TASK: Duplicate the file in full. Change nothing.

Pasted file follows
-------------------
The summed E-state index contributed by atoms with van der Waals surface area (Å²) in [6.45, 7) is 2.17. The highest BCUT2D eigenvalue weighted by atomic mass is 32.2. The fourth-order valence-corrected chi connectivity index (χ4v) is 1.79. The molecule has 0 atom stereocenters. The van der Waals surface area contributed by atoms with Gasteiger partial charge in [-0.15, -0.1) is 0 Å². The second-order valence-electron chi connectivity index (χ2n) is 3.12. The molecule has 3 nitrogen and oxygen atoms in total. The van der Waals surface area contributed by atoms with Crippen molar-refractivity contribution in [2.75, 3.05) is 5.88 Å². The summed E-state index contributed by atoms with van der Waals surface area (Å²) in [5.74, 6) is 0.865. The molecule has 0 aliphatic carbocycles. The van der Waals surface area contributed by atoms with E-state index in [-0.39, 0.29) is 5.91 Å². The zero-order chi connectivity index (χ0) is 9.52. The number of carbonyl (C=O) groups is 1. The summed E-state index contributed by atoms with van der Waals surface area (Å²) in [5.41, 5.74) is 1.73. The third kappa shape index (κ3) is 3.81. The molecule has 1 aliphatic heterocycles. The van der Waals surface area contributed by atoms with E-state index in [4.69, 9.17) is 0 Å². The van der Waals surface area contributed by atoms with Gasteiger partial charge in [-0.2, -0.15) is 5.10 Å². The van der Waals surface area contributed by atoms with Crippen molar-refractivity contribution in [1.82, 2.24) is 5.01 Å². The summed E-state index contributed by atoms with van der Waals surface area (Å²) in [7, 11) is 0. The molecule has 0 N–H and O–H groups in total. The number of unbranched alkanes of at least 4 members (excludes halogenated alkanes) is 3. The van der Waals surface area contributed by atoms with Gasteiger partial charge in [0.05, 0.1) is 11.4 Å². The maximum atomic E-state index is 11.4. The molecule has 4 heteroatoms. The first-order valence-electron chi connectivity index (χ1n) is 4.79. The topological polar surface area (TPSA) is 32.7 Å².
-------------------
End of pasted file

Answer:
The summed E-state index contributed by atoms with van der Waals surface area (Å²) in [6.45, 7) is 2.17. The highest BCUT2D eigenvalue weighted by atomic mass is 32.2. The fourth-order valence-corrected chi connectivity index (χ4v) is 1.79. The molecule has 0 atom stereocenters. The van der Waals surface area contributed by atoms with Gasteiger partial charge in [-0.15, -0.1) is 0 Å². The second-order valence-electron chi connectivity index (χ2n) is 3.12. The molecule has 3 nitrogen and oxygen atoms in total. The van der Waals surface area contributed by atoms with Crippen molar-refractivity contribution in [2.75, 3.05) is 5.88 Å². The summed E-state index contributed by atoms with van der Waals surface area (Å²) in [5.74, 6) is 0.865. The molecule has 0 aliphatic carbocycles. The van der Waals surface area contributed by atoms with E-state index in [-0.39, 0.29) is 5.91 Å². The zero-order chi connectivity index (χ0) is 9.52. The number of carbonyl (C=O) groups is 1. The summed E-state index contributed by atoms with van der Waals surface area (Å²) in [5.41, 5.74) is 1.73. The third kappa shape index (κ3) is 3.81. The molecule has 1 aliphatic heterocycles. The van der Waals surface area contributed by atoms with E-state index in [4.69, 9.17) is 0 Å². The van der Waals surface area contributed by atoms with Gasteiger partial charge in [-0.2, -0.15) is 5.10 Å². The van der Waals surface area contributed by atoms with Crippen molar-refractivity contribution in [1.82, 2.24) is 5.01 Å². The summed E-state index contributed by atoms with van der Waals surface area (Å²) in [7, 11) is 0. The molecule has 0 N–H and O–H groups in total. The number of unbranched alkanes of at least 4 members (excludes halogenated alkanes) is 3. The van der Waals surface area contributed by atoms with Gasteiger partial charge in [0.05, 0.1) is 11.4 Å². The maximum atomic E-state index is 11.4. The molecule has 4 heteroatoms. The first-order valence-electron chi connectivity index (χ1n) is 4.79. The topological polar surface area (TPSA) is 32.7 Å².